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HomeLifestyleTech & gadgetsEE students get a new RF lab full of test equipment

EE students get a new RF lab full of test equipment

Analog Devices and the Analog Devices Foundation have provided students at UMass Lowell with spectrum analyzers, signal generators, oscilloscopes, and other equipment.

Agilent E5052B

Agilent E5052B signal source analyzer

Lowell, Mass. — What do you do with test equipment that needs a new home? You put it to work educating future RF engineers. Recently, Analog Devices donated 23 pieces of test equipment to UMass Lowell, augmenting its RF test-equipment collection and opening a new RF lab. The equipment value is some $165,000, augmenting an already hearty collection. Plus, the Analog Devices Foundation donated an additional $125,000 so the university could equip three classrooms for remote learning. “The remote-learning classrooms were upgraded with a camera, remote tracking capabilities, computers, and lighting,” said Bryan Goldstein, VP of the Analog Devices Defense and Aerospace Business Unit.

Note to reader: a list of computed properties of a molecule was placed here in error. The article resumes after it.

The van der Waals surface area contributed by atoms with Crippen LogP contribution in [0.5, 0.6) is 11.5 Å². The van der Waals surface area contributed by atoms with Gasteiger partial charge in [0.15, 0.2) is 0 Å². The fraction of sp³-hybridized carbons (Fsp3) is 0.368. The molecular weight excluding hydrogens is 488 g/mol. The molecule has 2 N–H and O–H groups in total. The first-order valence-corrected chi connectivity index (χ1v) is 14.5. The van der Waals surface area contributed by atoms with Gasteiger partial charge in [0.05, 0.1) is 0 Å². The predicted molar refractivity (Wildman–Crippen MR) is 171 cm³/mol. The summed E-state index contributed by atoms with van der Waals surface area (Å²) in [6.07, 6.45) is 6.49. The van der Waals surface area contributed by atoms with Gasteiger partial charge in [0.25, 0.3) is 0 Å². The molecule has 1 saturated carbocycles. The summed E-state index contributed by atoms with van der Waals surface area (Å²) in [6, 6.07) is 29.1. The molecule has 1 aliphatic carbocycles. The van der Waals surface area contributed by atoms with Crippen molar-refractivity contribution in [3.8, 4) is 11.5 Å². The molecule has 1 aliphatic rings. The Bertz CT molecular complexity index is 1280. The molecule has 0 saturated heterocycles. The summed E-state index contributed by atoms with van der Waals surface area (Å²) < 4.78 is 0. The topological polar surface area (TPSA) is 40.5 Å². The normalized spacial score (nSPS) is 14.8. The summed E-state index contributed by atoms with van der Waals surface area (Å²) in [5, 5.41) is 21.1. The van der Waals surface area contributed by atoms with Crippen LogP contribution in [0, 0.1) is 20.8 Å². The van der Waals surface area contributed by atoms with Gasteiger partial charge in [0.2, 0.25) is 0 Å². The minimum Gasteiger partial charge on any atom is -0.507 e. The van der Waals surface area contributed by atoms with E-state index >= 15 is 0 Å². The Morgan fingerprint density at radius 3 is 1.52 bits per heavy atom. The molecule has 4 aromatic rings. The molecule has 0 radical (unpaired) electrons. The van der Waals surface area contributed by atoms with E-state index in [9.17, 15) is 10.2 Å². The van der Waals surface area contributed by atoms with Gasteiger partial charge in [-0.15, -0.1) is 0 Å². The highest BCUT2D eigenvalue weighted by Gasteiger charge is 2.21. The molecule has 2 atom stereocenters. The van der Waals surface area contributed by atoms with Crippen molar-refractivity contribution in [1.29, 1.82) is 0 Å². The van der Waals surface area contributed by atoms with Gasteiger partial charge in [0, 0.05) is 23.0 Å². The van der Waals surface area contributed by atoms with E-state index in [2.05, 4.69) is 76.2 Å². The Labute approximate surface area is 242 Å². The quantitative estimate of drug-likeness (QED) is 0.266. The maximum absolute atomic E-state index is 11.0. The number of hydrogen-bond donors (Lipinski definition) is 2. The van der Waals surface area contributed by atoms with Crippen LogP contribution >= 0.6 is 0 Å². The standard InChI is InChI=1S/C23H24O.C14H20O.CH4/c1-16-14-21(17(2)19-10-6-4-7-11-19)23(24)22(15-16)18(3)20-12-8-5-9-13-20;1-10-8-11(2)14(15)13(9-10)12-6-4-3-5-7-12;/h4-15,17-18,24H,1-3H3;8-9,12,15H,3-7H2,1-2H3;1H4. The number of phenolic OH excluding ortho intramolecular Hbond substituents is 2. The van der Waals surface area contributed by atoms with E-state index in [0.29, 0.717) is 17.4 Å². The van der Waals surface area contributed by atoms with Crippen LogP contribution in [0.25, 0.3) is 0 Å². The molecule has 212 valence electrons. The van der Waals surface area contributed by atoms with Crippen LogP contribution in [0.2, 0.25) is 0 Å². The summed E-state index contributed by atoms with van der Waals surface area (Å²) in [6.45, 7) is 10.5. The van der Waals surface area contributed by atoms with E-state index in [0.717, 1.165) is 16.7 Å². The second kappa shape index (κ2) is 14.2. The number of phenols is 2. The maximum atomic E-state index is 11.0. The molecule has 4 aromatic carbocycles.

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“Books and learning are just a piece of the puzzle,” continued Goldstein. “It’s the hands-on, real-life, day-to-day opportunity to get your hands in the lab on real equipment is where the excitement of experimentation comes from.”

HP8648D

HP8648D signal generator

“This lab brings together the relationship that UMass Lowell shares with Analog devices,” said Joe Hartman, UMass Lowell Provost and Vice-Chancellor for Academic and Student Affairs. Hartman, who started at UMass Lowell as Dean of Engineering, addressed the lab gathering by adding “When I started, Rick Hess of Analog Devices was on the board. He introduced me to Bob Broughton with whom we started doing senior design projects. This lab is part of the next step in our relationship with Analog Devices. It helps our students learn what they need to be successful in our industry. That’s been moving toward the RF and Microwave industry for some time.”

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The lab benches are organized by maximum frequency, ranging from 3.2 GHz to 40 GHz. Test benches that cover frequencies around 3 GHz are quite useful today. After all, that’s today’s “sweet spot” of 5G radio spectrum. Many 5 G-connected IoT devices do and will operate at those frequencies.

The video below provides a quick tour of the new lab.




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